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Cecilia Sánchez receives National Geographic Early Career Grant

Nov. 8, 2017

Writer: Beth Gavrilles, bethgav@uga.edu

Contact: Cecilia Sánchez, cecilia.sanchez@uga.edu

Cecilia Sánchez, a doctoral candidate in the University of Georgia Odum School of Ecology, has received a National Geographic Early Career Grant to further her research on Australian flying foxes. She seeks to understand the foraging behavior of these fruit bats that have recently begun settling in urban areas as human activities have destroyed their historic habitat and also provided new food sources. This change in behavior has implications for the health of the bats themselves as well as for people, as flying foxes are able to transmit viruses that can cause fatal diseases in humans.

The National Geographic Society awards Early Career Grants for innovative projects in conservation, education, research, storytelling and technology to individuals who haven’t yet received an advanced degree or equivalent.

Sánchez will use her grant to study Australian flying foxes with a focus on understanding how urbanization affects their movement, diet, and disease.

Australia’s fruit bats have historically been nomadic, travelling to find food as trees blossom in different locations, and playing an important role as pollinators and seed dispersers. Recently, however, a population of grey-headed flying foxes have settled permanently in the city of Adelaide, attracted by gardens with non-native and cultivated plants that provide food year-round.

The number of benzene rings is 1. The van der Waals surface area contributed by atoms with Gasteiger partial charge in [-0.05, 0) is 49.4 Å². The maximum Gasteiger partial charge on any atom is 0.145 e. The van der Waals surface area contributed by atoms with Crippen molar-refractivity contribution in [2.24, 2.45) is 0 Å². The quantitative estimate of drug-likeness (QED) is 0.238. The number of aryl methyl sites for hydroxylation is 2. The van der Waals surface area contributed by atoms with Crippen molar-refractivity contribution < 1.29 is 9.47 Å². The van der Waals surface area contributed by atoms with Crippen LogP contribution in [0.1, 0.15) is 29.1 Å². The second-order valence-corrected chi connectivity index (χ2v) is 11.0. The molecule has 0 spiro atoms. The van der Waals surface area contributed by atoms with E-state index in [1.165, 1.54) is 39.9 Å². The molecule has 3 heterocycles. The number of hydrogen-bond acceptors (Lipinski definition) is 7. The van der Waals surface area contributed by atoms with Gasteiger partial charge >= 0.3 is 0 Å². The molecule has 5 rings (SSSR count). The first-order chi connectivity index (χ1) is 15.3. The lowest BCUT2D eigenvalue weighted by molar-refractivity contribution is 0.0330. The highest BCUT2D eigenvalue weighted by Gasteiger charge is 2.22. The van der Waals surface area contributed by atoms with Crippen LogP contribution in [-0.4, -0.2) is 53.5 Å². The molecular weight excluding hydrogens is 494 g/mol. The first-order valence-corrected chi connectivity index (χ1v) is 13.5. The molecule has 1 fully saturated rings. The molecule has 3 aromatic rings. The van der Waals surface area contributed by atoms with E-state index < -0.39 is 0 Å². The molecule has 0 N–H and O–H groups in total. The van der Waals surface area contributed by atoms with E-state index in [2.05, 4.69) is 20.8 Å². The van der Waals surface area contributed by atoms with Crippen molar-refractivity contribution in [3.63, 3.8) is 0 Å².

This can cause problems for both bats and people.

Grey-headed flying foxes, one of four species of flying fox found on mainland Australia, are listed as Vulnerable under the country’s Environment Protection and Biodiversity Conservation Act of 1999 and the IUCN Red List of Threatened Species. Besides changing their diet, which has as-yet unknown consequences for the bats’ nutrition and health, urban settlement brings them into more frequent contact—and potential conflict—with people and domestic animals. Flying foxes can carry both Hendra virus and Australian bat lyssavirus, which is a close relative of rabies; both can be fatal to humans.

In 2016 Sánchez tested the feasibility of using lightweight GPS loggers to track the foraging movements of a small subset of the flying foxes in Adelaide. She programmed the loggers to record the bats’ positions throughout the night, and used a non-irritating glue to attach them to the bats’ backs. The two-week pilot study revealed that some bats were repeat customers, returning again and again to the same food sources within six miles of their roost, while others traveled farther afield and fed at many different sites.

The next phase of Sánchez’s research will expand this foraging movement research. Working with partners from the University of Adelaide, the South Australian Museum, and the Department of Environment, Water and Natural Resources, she will use GPS loggers to collect more data from a larger group of bats. This will include bat demographics and information about acceleration, speed and altitude in flight as well as foraging locations and travel patterns.

What she learns will be useful to Adelaide’s city officials and public health officers tasked with managing the local bat population, but will also provide insights to anyone seeking to conserve or manage the growing numbers of wildlife in urban areas.

“Adelaide is a great case study for understanding how flying foxes are responding to resource shifts associated with urbanization,” said Sánchez. “We know very little about this colony of bats, and these lightweight GPS loggers allow us to uncover exciting aspects of their behavior and ecology that were previously hidden.”

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